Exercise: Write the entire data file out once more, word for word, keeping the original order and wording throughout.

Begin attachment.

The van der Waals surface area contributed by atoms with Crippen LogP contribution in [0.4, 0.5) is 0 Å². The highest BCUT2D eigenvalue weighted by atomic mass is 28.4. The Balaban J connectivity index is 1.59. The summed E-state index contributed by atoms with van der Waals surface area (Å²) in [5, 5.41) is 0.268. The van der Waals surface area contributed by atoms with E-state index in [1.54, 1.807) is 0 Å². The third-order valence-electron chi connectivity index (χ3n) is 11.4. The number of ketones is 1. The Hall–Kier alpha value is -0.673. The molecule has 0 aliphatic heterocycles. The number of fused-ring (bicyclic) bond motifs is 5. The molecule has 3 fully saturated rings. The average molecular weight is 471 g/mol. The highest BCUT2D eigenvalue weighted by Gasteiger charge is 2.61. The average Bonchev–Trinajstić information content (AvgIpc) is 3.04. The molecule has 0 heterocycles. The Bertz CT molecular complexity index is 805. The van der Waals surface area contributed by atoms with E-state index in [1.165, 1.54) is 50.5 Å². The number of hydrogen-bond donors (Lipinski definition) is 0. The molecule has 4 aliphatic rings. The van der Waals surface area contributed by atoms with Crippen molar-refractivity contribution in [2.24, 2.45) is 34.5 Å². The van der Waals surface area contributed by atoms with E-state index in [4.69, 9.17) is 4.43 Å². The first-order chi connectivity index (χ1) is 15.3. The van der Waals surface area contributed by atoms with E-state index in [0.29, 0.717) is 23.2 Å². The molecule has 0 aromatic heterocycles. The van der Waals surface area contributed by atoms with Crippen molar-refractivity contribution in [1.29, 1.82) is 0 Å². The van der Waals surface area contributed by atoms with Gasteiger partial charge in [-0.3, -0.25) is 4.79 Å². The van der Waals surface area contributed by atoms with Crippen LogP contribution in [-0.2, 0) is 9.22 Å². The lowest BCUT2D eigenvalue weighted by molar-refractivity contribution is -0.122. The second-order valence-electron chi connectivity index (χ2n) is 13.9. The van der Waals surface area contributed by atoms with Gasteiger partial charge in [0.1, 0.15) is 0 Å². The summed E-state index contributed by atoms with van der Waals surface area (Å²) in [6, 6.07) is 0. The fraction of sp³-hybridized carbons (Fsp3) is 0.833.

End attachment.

The van der Waals surface area contributed by atoms with Crippen LogP contribution in [0.4, 0.5) is 0 Å². The highest BCUT2D eigenvalue weighted by atomic mass is 28.4. The Balaban J connectivity index is 1.59. The summed E-state index contributed by atoms with van der Waals surface area (Å²) in [5, 5.41) is 0.268. The van der Waals surface area contributed by atoms with E-state index in [1.54, 1.807) is 0 Å². The third-order valence-electron chi connectivity index (χ3n) is 11.4. The number of ketones is 1. The Hall–Kier alpha value is -0.673. The molecule has 0 aliphatic heterocycles. The number of fused-ring (bicyclic) bond motifs is 5. The molecule has 3 fully saturated rings. The average molecular weight is 471 g/mol. The highest BCUT2D eigenvalue weighted by Gasteiger charge is 2.61. The average Bonchev–Trinajstić information content (AvgIpc) is 3.04. The molecule has 0 heterocycles. The Bertz CT molecular complexity index is 805. The van der Waals surface area contributed by atoms with E-state index in [1.165, 1.54) is 50.5 Å². The number of hydrogen-bond donors (Lipinski definition) is 0. The molecule has 4 aliphatic rings. The van der Waals surface area contributed by atoms with Crippen molar-refractivity contribution in [2.24, 2.45) is 34.5 Å². The van der Waals surface area contributed by atoms with E-state index in [4.69, 9.17) is 4.43 Å². The first-order chi connectivity index (χ1) is 15.3. The van der Waals surface area contributed by atoms with E-state index in [0.29, 0.717) is 23.2 Å². The molecule has 0 aromatic heterocycles. The van der Waals surface area contributed by atoms with Crippen molar-refractivity contribution in [1.29, 1.82) is 0 Å². The van der Waals surface area contributed by atoms with Gasteiger partial charge in [-0.3, -0.25) is 4.79 Å². The van der Waals surface area contributed by atoms with Crippen LogP contribution in [-0.2, 0) is 9.22 Å². The lowest BCUT2D eigenvalue weighted by molar-refractivity contribution is -0.122. The second-order valence-electron chi connectivity index (χ2n) is 13.9. The van der Waals surface area contributed by atoms with Gasteiger partial charge in [0.1, 0.15) is 0 Å². The summed E-state index contributed by atoms with van der Waals surface area (Å²) in [6, 6.07) is 0. The fraction of sp³-hybridized carbons (Fsp3) is 0.833.